Christians from around the world heading to South Korea meeting

(Photo: Osservatore Romano)World Council of Churches general secretary, Rev. Olav Fykse Tveit, with Pope Francis in an audience at the Vatican on October 3, 2013.

The World Council of Churches expects it to be "one of the most diverse gatherings of Christians in the world."

It will take part in the South Korean city of Busan, when the World Council of Churches will hold its Assembly, a gathering of the global grouping of Christians held around every seven years.

Heads of State are expected to attend with some organizers saying South Korean President Park Geun-hye is expected to put in an appearance.

"Churches will engage in open and accountable conversations," from October 30 to November 8, the WCC general secretary Rev. Olav Fykse Tveit said in a statement.

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The issues on the agenda when some 3,000 participants meet in Busan will include mission and evangelism, faith and order, justice, peace and unity.

Busan is the largest port city in South Korea and the world's fifth busiest seaport by cargo tonnage as well as having the longest beaches and river on the Korean peninsula.

(Photo; REUTERS/Jung Yeon-Je/Pool)South Korea's President Park Geun-Hye speaks during a commemorative ceremony for the U.N.-Allied Nations Korean War Veterans, ahead of the 60th anniversary of the end of the conflict, at the U.N. Memorial Cemetery in Busan July 22, 2013.

The venue for the 10th WCC Assembly will be Busan Exhibition and Convention Center (Bexco) where one of its first superstar performers was Mariah Carey during a world tour in February 2004.

Busan often plays second fiddle to Seoul, the capital of South Korea, but it is the second biggest city in the country with a population of more than 4.5 million.

Tveit said dialogue will be significant for the WCC assembly as "justice and peace imply effectively addressing core values of the kingdom of God, the will of God, the creator."

"What will happen here in Korea will be a unique moment in the worldwide Christian ecumenical movement," Roddy MacKenzie, an Anglican journalist from Vancouver in Canada, wrote on October 22.

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The WCC, which is based in Geneva, Switzerland, brings together around 560 million Christians, most of whom are Protestants, Orthodox or Anglicans from 110 countries.

ROMAN CATHOLICS

"Roman Catholic Christians do not belong but The Vatican is sending Official Observers and His Holiness Pope Francis is showing awesome interest in Ecumenical Christianity, just as did Pope John XXII a half century ago," wrote Mackenzie.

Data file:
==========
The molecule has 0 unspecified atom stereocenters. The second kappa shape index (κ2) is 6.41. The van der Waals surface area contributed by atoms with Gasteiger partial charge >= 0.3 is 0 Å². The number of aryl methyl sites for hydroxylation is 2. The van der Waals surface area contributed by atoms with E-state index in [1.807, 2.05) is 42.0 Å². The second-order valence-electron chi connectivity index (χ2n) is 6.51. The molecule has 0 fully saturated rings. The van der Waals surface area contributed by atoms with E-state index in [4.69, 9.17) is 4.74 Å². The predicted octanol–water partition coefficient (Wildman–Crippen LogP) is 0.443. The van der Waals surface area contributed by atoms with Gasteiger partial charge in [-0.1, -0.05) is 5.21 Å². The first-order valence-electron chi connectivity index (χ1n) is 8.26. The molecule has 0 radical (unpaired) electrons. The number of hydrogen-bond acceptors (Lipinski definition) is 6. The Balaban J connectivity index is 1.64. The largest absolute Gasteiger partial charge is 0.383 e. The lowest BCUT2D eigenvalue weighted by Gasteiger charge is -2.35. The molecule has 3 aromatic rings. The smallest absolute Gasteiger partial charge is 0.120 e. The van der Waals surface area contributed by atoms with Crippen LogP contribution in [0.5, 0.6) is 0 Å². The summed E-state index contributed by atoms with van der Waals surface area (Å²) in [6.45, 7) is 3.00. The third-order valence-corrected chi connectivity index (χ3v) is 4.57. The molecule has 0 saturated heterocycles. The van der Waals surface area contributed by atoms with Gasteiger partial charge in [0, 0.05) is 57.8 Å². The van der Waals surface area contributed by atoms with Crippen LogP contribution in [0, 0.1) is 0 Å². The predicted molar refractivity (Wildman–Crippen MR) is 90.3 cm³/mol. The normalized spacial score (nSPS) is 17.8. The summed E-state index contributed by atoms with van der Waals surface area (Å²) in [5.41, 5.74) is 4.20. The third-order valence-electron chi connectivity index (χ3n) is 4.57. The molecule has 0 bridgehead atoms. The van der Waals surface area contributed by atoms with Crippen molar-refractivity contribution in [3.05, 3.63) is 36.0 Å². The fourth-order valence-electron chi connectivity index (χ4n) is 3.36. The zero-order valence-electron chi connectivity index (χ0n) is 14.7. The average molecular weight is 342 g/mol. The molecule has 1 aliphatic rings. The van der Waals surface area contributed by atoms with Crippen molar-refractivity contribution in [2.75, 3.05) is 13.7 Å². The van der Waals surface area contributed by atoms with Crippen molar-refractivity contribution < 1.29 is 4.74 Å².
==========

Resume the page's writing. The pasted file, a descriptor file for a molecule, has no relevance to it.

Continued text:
Tveit noted having the assembly in South Korea is significant, as it "will be a place for the global fellowship of churches to express solidarity with the Korean churches, which have suffered separations and are calling for the reunification of the divided Korean peninsula."

(Photo: Ecumenical News / Peter Kenny)World Council of Churches 10th Assembly poster on June 13, 2013.

Tensions have run high on the Korean Peninsula at times during 2013 heightened by actions around North Korea's suspected development of nuclear power for mililary purposes and military exercises carried out by South Korea and its military ally the United States.

"Our objectives (in the WCC) are to work toward this peace and reunification," Tveit said following a September visit to North Korea during which he met with newly appointed church leaders of the Korean Christian Federation (KFC) and leaders of the North Korean government.

The assembly is the highest governing body of the WCC a body which not only seeks Christian unity as a key goal but often acts as a facilitator to inter-faith dialogue using it as a tool for conflict resolution.

The first took place in Amsterdam, Netherlands in 1948, shortly after the end of World War II, bringing together Christians after the biggest war humankind has experienced.

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After that assemblies were in held in Evanston, United States, 1954; New Delhi, India, 1961; Uppsala, Sweden, 1968; Nairobi, Kenya, 1975; Vancouver, Canada, 1983; Canberra, Australia, 1991; Harare, Zimbabwe, 1998; and Porto Alegre, Brazil, 2006.

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